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The European Commission quietly endorses open source softwareMatthew Aslett, March 14, 2008 @ 5:49 am ET
As Glyn Moody notes, the European Commission has very quietly announced a change in its position on open source software, confirming earlier reports that it is to favor the use of open source software.
The new strategy document (which was actually adopted in February 2007 but has only just been published) states: “For all new development, where deployment and usage is foreseen by parties outside of the Commission infrastructure, Open Source Software will be the preferred development and deployment platform.”
The Commission has previously gone out of its way to position itself as neutral when it comes to favoring one business model over another, which probably explains why the announcement was so low-key. Aside from the pro-open source statement above, the other three core policy statements are indeed more even-handed:
“The Commission services use OSS where a clear benefit can be expected.
“The Commission will consider OSS solutions the same way as proprietary ones in IT procurements. Contracts will be awarded on a ‘value for money’ basis. Not only licence costs ,but also setup, maintenance, support and training costs must be considered.
“For all future IT developments and procurement procedures, the Commission shall promote the use of products that support open, well-documented standards. Interoperability is a critical issue for the Commission, and usage of well-established open standards is a key factor to achieve and endorse it.”
What appears to be changing in terms of the Commission’s position on open source is a wider recognition that promoting the use of open source software can be a means of promoting the European software and services industries. Back in November 2007 Viviane Reding, European Commissioner for information and society called on Europe to build on its community of open source developers with a European Strategy for Software.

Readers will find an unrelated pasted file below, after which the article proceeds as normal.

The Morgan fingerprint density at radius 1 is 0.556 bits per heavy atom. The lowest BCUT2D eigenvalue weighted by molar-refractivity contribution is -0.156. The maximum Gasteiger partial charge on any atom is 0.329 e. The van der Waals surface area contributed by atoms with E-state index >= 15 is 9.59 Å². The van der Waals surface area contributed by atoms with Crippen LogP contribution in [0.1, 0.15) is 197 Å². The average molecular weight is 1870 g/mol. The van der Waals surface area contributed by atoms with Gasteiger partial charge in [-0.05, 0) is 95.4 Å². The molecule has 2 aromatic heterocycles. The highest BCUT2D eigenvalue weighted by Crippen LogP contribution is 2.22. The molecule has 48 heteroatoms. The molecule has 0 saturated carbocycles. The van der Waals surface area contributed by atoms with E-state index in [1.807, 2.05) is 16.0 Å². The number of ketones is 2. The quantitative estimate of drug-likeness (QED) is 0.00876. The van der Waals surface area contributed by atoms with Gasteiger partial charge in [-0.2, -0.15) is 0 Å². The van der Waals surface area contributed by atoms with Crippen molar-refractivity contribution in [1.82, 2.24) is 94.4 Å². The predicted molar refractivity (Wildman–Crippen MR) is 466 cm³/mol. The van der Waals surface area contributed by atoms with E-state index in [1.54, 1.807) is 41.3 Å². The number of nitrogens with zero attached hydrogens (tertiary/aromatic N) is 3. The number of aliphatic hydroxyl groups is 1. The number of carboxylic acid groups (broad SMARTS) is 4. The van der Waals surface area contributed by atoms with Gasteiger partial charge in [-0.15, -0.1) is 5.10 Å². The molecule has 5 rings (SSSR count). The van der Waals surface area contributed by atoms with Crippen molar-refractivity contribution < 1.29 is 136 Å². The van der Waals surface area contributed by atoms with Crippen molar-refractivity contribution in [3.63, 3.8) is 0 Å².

The new strategy document also outlines some steps that the Commission intends to take “in order in to create a true professional environment supporting the use of OSS”:
“The Commission will clarify the legal framework around the internal use of OSS. Main topics to be addressed are: licensing schemes, equal opportunities in the context of procurement and participation in OSS communities.
“Governance is essential to management of ICT; this applies to OSS as well as to any ICT asset. The current evolution of concentrating on solutions instead of on products will apply to OSS as well. The Commission will develop guidelines and best practices allowing the setup of OSS and mixed solutions covering the full set of needed professional services, including scalability, reliability, manageability, security, support and training and the deployment of OSS solutions in the Commission’s data centre.
“The Commission will further adopt and implement the best practices and proven tools from the OSS communities’ development collaborative process.
“OSS plays an important role in e-Government projects and interoperability in the broader sense. Now that DIGIT has taken over the responsibility for the IDABC programme, this scope of activities as well as the coordination of the internal and external OSS strategies will be reinforced.”
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